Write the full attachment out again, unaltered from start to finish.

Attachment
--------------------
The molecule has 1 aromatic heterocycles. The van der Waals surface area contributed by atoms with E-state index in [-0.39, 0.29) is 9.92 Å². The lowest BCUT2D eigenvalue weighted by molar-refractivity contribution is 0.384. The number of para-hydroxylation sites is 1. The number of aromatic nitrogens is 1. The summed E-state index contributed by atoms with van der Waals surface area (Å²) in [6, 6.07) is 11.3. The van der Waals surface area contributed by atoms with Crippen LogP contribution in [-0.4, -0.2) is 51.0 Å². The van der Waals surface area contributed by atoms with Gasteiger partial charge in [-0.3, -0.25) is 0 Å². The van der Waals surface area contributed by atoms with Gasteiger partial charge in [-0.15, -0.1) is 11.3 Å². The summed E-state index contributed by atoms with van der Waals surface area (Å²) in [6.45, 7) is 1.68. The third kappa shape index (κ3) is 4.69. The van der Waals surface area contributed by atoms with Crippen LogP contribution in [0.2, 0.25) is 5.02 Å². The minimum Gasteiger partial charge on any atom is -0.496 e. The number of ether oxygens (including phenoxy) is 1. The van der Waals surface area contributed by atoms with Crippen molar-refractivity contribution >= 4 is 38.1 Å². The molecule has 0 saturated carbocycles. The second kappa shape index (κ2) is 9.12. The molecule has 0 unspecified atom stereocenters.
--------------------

The molecule has 1 aromatic heterocycles. The van der Waals surface area contributed by atoms with E-state index in [-0.39, 0.29) is 9.92 Å². The lowest BCUT2D eigenvalue weighted by molar-refractivity contribution is 0.384. The number of para-hydroxylation sites is 1. The number of aromatic nitrogens is 1. The summed E-state index contributed by atoms with van der Waals surface area (Å²) in [6, 6.07) is 11.3. The van der Waals surface area contributed by atoms with Crippen LogP contribution in [-0.4, -0.2) is 51.0 Å². The van der Waals surface area contributed by atoms with Gasteiger partial charge in [-0.3, -0.25) is 0 Å². The van der Waals surface area contributed by atoms with Gasteiger partial charge in [-0.15, -0.1) is 11.3 Å². The summed E-state index contributed by atoms with van der Waals surface area (Å²) in [6.45, 7) is 1.68. The third kappa shape index (κ3) is 4.69. The van der Waals surface area contributed by atoms with Crippen LogP contribution in [0.2, 0.25) is 5.02 Å². The minimum Gasteiger partial charge on any atom is -0.496 e. The number of ether oxygens (including phenoxy) is 1. The van der Waals surface area contributed by atoms with Crippen molar-refractivity contribution >= 4 is 38.1 Å². The molecule has 0 saturated carbocycles. The second kappa shape index (κ2) is 9.12. The molecule has 0 unspecified atom stereocenters.